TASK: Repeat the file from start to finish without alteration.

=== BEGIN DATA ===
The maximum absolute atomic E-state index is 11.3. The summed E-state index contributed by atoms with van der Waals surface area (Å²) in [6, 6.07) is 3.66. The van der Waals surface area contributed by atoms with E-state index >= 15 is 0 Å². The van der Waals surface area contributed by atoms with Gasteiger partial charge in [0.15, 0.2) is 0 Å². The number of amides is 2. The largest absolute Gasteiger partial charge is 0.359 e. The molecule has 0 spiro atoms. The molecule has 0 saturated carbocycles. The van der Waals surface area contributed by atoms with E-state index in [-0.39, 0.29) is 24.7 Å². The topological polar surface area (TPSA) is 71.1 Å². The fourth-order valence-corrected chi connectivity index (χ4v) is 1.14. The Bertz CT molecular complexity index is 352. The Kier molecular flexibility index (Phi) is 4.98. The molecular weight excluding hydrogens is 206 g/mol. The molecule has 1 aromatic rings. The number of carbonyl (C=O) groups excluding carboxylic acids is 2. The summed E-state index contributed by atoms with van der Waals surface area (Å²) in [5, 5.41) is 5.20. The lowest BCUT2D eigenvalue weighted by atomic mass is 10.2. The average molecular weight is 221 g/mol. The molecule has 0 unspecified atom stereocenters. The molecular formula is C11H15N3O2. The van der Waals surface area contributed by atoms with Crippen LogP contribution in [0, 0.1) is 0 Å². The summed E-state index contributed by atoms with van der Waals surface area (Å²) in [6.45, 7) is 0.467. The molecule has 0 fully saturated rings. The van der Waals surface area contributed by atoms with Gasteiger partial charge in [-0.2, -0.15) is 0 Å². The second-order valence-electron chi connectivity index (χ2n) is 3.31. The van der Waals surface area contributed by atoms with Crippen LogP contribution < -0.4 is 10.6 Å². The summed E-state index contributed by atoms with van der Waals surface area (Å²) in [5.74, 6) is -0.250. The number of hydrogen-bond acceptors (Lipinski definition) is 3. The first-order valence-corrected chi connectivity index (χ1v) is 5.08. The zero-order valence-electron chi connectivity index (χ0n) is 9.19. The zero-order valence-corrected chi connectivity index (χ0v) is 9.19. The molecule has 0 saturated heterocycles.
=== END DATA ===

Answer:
The maximum absolute atomic E-state index is 11.3. The summed E-state index contributed by atoms with van der Waals surface area (Å²) in [6, 6.07) is 3.66. The van der Waals surface area contributed by atoms with E-state index >= 15 is 0 Å². The van der Waals surface area contributed by atoms with Gasteiger partial charge in [0.15, 0.2) is 0 Å². The number of amides is 2. The largest absolute Gasteiger partial charge is 0.359 e. The molecule has 0 spiro atoms. The molecule has 0 saturated carbocycles. The van der Waals surface area contributed by atoms with E-state index in [-0.39, 0.29) is 24.7 Å². The topological polar surface area (TPSA) is 71.1 Å². The fourth-order valence-corrected chi connectivity index (χ4v) is 1.14. The Bertz CT molecular complexity index is 352. The Kier molecular flexibility index (Phi) is 4.98. The molecular weight excluding hydrogens is 206 g/mol. The molecule has 1 aromatic rings. The number of carbonyl (C=O) groups excluding carboxylic acids is 2. The summed E-state index contributed by atoms with van der Waals surface area (Å²) in [5, 5.41) is 5.20. The lowest BCUT2D eigenvalue weighted by atomic mass is 10.2. The average molecular weight is 221 g/mol. The molecule has 0 unspecified atom stereocenters. The molecular formula is C11H15N3O2. The van der Waals surface area contributed by atoms with Crippen LogP contribution in [0, 0.1) is 0 Å². The summed E-state index contributed by atoms with van der Waals surface area (Å²) in [6.45, 7) is 0.467. The molecule has 0 fully saturated rings. The van der Waals surface area contributed by atoms with Gasteiger partial charge in [-0.2, -0.15) is 0 Å². The second-order valence-electron chi connectivity index (χ2n) is 3.31. The van der Waals surface area contributed by atoms with Crippen LogP contribution < -0.4 is 10.6 Å². The summed E-state index contributed by atoms with van der Waals surface area (Å²) in [5.74, 6) is -0.250. The number of hydrogen-bond acceptors (Lipinski definition) is 3. The first-order valence-corrected chi connectivity index (χ1v) is 5.08. The zero-order valence-electron chi connectivity index (χ0n) is 9.19. The zero-order valence-corrected chi connectivity index (χ0v) is 9.19. The molecule has 0 saturated heterocycles.